The parking situation in CUF relaxes when UC is out of session.  But it is getting worse, bit-by-bit.  Several dozen houses were vacant during the recession but now students are packed back into family rooms-turned-bedrooms and there are even people sleeping in closets and hallways.  Some of these people have cars, so a single 4-bedroom house might now generate 7 or more cars if you've got a dude in the hallway and few couples shacking up in a former family room turned bedroom. 

 

The residential parking permits when I lived in Cambridge, MA almost 20 years ago were hardcore.  There was only one parking permit per unit, no matter the number of bedrooms.  Each unit also got one visitor pass, but the visitor pass cars had to move every single day or they were ticketed.  In addition, there was street cleaning every week, which took out 50-100 spots per zone one morning each week.  If your car was there at 7am, they towed.  Period.  The street cleaning machine showed up with like 8 tow trucks and they got to work at the crack of dawn.  It made car ownership such a hassle that I got rid of mine after 2-3 months and a handful of $75 tickets. 

 

 

Share this post


Link to post
Share on other sites
2 hours ago, thomasbw said:

One option would be to have 24/7 meters on certain streets, but parking on those streets is free if you have a residential pass

 

Rather than putting meters back in, just allow paid parkers to park there during daytime hours (8 am to 8 pm, let's say) as long as they pay via the parking app. Permit holders would be able to park there for "free" of course because they already paid for the permit. And overnight the spaces would be reserved for permit holders only. That is essentially what Columbus just implemented for streets around the Short North.

Share this post


Link to post
Share on other sites

Not to get too off topic, but at the last CUF council meeting there was a discussion of the need for residential parking permits, especially with The District coming online soon.

Share this post


Link to post
Share on other sites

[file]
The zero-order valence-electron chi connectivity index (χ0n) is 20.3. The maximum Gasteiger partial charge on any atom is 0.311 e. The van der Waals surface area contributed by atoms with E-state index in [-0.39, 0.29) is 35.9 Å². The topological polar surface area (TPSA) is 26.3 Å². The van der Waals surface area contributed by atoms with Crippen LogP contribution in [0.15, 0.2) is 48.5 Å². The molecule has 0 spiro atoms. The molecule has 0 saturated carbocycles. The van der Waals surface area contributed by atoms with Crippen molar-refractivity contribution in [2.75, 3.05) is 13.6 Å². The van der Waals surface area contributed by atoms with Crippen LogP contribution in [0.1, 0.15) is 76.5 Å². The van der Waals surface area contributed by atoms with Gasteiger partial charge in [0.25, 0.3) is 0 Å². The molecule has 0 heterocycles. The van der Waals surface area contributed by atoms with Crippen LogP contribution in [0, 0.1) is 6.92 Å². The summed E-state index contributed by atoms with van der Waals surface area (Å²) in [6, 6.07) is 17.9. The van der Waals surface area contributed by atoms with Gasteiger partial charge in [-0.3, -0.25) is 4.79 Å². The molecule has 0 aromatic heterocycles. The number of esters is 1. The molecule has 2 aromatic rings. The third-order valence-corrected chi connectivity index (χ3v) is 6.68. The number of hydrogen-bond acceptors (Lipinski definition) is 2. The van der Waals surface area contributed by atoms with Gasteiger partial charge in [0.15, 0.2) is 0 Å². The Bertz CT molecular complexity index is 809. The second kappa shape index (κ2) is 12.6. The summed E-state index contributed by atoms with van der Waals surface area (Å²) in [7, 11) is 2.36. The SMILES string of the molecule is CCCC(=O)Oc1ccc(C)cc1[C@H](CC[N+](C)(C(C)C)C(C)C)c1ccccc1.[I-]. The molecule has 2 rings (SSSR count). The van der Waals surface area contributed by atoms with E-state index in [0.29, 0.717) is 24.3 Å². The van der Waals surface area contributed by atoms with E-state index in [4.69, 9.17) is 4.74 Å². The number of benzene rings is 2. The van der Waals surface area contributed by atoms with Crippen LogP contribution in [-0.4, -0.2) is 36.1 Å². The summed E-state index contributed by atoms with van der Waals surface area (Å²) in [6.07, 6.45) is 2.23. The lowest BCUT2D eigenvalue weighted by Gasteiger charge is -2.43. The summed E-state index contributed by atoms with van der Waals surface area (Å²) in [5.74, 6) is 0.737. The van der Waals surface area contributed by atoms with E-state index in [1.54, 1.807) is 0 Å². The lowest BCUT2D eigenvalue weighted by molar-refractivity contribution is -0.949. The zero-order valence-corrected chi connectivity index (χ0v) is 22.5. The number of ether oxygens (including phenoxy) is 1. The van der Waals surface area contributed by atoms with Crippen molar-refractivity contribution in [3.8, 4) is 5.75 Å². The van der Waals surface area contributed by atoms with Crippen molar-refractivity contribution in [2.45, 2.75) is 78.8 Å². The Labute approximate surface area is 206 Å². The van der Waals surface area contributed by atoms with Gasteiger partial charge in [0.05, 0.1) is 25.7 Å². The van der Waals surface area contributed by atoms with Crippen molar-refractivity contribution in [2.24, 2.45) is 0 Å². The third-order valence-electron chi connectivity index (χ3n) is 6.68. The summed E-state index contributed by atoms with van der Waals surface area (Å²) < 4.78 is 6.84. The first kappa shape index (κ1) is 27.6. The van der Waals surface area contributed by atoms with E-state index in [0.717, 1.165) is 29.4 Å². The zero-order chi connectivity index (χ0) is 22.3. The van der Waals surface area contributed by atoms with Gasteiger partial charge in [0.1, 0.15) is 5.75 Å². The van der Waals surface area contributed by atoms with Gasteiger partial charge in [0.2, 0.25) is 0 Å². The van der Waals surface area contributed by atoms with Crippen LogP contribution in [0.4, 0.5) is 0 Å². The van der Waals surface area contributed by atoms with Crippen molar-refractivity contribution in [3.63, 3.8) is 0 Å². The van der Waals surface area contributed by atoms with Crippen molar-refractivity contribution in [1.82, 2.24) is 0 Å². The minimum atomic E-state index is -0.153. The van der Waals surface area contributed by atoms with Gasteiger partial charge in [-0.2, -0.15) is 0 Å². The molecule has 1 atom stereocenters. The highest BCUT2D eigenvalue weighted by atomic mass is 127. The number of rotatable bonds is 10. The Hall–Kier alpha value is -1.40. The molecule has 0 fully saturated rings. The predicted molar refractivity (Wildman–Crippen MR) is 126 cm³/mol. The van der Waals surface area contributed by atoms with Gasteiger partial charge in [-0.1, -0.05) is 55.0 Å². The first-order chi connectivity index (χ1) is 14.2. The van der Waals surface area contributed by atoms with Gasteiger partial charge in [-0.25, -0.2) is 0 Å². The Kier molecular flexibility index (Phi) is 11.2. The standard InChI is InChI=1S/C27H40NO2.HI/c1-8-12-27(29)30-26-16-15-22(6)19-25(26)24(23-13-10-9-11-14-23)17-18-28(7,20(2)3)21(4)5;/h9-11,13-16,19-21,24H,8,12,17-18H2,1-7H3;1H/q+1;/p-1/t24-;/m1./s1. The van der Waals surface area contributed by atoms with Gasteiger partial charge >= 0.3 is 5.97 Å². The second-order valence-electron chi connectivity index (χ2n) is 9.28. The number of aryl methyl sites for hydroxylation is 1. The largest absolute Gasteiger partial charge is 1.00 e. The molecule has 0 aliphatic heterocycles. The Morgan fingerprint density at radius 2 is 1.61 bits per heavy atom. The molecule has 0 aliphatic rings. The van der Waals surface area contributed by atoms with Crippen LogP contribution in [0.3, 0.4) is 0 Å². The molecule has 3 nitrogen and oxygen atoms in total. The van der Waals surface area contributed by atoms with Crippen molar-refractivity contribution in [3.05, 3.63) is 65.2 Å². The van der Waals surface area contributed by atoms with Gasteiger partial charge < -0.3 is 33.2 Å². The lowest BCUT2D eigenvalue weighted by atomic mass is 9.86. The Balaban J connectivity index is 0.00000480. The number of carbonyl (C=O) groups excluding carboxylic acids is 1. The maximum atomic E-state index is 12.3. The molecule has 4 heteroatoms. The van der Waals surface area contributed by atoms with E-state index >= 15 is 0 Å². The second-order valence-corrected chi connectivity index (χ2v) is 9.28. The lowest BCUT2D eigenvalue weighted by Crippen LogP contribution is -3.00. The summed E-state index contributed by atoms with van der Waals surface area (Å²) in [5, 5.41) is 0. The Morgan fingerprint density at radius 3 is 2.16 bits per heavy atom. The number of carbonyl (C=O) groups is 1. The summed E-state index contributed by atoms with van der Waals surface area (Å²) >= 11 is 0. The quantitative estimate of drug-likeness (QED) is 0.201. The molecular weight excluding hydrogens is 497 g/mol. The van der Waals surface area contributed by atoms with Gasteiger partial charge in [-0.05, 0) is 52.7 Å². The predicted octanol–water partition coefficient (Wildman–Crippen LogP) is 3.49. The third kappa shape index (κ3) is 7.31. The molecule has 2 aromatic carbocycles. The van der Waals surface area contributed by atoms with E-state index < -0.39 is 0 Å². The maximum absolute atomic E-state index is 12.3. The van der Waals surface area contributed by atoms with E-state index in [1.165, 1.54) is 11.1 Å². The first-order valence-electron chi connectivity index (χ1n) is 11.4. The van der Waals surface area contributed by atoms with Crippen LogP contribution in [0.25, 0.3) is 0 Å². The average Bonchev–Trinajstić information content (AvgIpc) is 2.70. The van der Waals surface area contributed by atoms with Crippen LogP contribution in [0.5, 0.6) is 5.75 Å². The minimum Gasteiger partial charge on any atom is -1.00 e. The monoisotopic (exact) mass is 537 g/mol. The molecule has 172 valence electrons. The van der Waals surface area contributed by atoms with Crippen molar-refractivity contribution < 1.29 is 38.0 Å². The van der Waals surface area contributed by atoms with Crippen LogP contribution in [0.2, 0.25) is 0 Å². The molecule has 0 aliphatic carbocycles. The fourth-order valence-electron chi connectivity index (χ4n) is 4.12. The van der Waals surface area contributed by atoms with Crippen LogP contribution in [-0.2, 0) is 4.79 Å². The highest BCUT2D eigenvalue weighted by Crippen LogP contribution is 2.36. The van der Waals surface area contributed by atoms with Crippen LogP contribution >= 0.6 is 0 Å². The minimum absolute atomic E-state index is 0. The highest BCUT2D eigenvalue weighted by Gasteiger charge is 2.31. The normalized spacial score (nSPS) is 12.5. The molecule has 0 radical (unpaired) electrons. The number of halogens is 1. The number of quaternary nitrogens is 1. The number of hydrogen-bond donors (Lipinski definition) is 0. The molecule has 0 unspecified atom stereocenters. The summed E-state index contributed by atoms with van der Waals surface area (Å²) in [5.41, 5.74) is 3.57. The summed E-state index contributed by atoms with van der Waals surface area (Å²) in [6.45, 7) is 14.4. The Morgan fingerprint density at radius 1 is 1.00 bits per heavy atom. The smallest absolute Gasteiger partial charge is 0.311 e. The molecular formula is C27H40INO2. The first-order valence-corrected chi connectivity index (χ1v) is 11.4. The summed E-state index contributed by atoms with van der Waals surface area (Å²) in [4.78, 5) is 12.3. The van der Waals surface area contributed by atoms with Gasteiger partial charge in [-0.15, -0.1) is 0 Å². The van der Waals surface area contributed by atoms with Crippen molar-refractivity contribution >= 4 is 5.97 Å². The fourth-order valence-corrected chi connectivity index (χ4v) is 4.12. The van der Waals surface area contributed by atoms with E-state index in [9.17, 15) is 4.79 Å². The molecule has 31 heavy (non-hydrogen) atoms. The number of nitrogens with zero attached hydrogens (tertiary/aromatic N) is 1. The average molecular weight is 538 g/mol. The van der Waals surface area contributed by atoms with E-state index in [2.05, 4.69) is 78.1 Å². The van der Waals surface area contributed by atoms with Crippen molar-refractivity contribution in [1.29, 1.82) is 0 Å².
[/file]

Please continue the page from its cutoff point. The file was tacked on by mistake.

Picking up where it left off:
51 minutes ago, oudd said:

Not to get too off topic, but at the last CUF council meeting there was a discussion of the need for residential parking permits, especially with The District coming online soon.

 

Didn't the CUF council used to meet at Deaconess?  Where are their meetings now?

Share this post


Link to post
Share on other sites
14 hours ago, jmecklenborg said:

The residential parking permits when I lived in Cambridge, MA almost 20 years ago were hardcore.  There was only one parking permit per unit, no matter the number of bedrooms.  Each unit also got one visitor pass, but the visitor pass cars had to move every single day or they were ticketed.  In addition, there was street cleaning every week, which took out 50-100 spots per zone one morning each week.  If your car was there at 7am, they towed.  Period.  The street cleaning machine showed up with like 8 tow trucks and they got to work at the crack of dawn.  It made car ownership such a hassle that I got rid of mine after 2-3 months and a handful of $75 tickets. 

 

I think the whole area around UC (CUF, Corryville, and parts of Clifton proper) needs to implement a parking permit system that provides a mixture of residential permits and hourly metered parking, with some streets considered "flex" which can accommodate both residential permits and hourly parking. The funds raised could be used to better maintain/clean the streets. It's absurd that the east side of Jefferson has free, un-metered, un-permitted parking. 

Share this post


Link to post
Share on other sites
On 11/20/2018 at 11:04 AM, taestell said:

More progress on the Woodward Theater marquee.

 

Not sure if I've mentioned it on UrbanOhio, but the owners also want to install a new sign that's a replica of the original Woodward sign (see attached historic photo).

 

The historic sign above the marquee is being reinstalled now. The sign and marquee will be illuminated starting Friday and they're hosting "The Big Turn On Festival" after the Bockfest parade to celebrate.
 

P1013889.jpg

  • Like 3
  • Love 1

Share this post


Link to post
Share on other sites

Join the conversation

You can post now and register later. If you have an account, sign in now to post with your account.

Guest
Reply to this topic...

×   Pasted as rich text.   Restore formatting

  Only 75 emoji are allowed.

×   Your link has been automatically embedded.   Display as a link instead

×   Your previous content has been restored.   Clear editor

×   You cannot paste images directly. Upload or insert images from URL.


  • Recently Browsing   0 members

    No registered users viewing this page.

×
×
  • Create New...